Friday, 09 December 2011

Evolution of shells in Linux From Bourne to Bash and beyond By M. Tim Jones

IBM Developerworks has a writeup on the evolutions of shells in Linux. Covers a fair bit of territory and is a nice read with some scripting comparisons to help get a bit more context.

Here's a brief blurb:

Shells—or command-line interpreters—have a long history, but this discussion begins with the first UNIX® shell. Ken Thompson (of Bell Labs) developed the first shell for UNIX called the V6 shell in 1971. Similar to its predecessor in Multics, this shell (/bin/sh) was an independent user program that executed outside of the kernel. Concepts like globbing (pattern matching for parameter expansion, such as *.txt) were implemented in a separate utility called glob, as was the if command to evaluate conditional expressions. This separation kept the shell small, at under 900 lines of C source (see Resources for a link to the original source).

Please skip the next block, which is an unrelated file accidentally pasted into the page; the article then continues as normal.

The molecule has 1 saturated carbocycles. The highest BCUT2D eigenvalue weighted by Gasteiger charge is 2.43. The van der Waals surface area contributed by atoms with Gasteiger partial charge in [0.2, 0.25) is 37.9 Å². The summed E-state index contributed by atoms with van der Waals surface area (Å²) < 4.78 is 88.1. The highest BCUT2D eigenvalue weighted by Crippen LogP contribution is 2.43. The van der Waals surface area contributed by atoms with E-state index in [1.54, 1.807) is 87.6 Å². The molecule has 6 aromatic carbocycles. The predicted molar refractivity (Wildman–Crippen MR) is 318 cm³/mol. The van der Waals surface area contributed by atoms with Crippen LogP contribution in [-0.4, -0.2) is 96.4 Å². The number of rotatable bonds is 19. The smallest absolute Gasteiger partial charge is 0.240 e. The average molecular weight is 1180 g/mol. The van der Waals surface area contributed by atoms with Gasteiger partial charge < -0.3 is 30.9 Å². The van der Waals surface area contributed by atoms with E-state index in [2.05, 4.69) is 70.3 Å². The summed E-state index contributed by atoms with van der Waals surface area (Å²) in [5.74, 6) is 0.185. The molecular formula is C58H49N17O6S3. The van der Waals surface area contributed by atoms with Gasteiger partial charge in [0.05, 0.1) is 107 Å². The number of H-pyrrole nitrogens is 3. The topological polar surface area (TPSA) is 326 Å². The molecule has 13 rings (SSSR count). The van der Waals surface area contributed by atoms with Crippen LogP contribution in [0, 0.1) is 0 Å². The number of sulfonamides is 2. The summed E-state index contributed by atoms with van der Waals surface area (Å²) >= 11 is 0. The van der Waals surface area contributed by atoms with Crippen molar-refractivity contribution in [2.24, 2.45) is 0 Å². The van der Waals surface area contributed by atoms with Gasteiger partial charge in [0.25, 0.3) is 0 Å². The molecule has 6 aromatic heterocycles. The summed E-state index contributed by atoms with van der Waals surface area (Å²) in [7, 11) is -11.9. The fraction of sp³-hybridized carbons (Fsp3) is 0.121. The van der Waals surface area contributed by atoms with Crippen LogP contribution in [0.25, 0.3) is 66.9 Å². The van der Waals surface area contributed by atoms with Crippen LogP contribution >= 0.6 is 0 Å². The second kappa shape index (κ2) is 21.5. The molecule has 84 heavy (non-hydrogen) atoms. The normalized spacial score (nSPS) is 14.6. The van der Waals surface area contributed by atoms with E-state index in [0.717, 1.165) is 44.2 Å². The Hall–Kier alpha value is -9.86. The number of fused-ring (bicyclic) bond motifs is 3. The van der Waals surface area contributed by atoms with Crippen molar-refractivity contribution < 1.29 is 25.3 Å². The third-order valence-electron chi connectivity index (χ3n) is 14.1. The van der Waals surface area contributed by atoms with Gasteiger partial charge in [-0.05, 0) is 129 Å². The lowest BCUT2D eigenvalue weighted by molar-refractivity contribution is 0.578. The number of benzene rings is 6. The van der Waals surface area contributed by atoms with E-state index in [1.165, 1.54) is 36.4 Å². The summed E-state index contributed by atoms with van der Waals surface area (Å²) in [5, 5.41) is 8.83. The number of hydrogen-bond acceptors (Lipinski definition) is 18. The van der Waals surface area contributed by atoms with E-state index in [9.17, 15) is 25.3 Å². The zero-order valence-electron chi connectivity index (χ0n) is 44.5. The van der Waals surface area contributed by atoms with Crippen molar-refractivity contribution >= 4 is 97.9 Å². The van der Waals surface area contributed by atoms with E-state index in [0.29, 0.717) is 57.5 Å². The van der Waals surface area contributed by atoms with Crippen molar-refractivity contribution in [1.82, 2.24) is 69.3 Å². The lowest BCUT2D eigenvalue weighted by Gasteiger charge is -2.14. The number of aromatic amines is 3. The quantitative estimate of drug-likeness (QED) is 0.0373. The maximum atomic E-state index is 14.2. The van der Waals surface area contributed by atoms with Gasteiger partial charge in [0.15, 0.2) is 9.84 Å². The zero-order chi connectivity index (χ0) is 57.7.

The shell introduced a compact syntax for redirection (< > and >>) and piping (| or ^) that has survived into modern shells. You can also find support for invoking sequential commands (with ;) and asynchronous commands (with &).

What the Thompson shell lacked was the ability to script. Its sole purpose was as an interactive shell (command interpreter) to invoke commands and view results.


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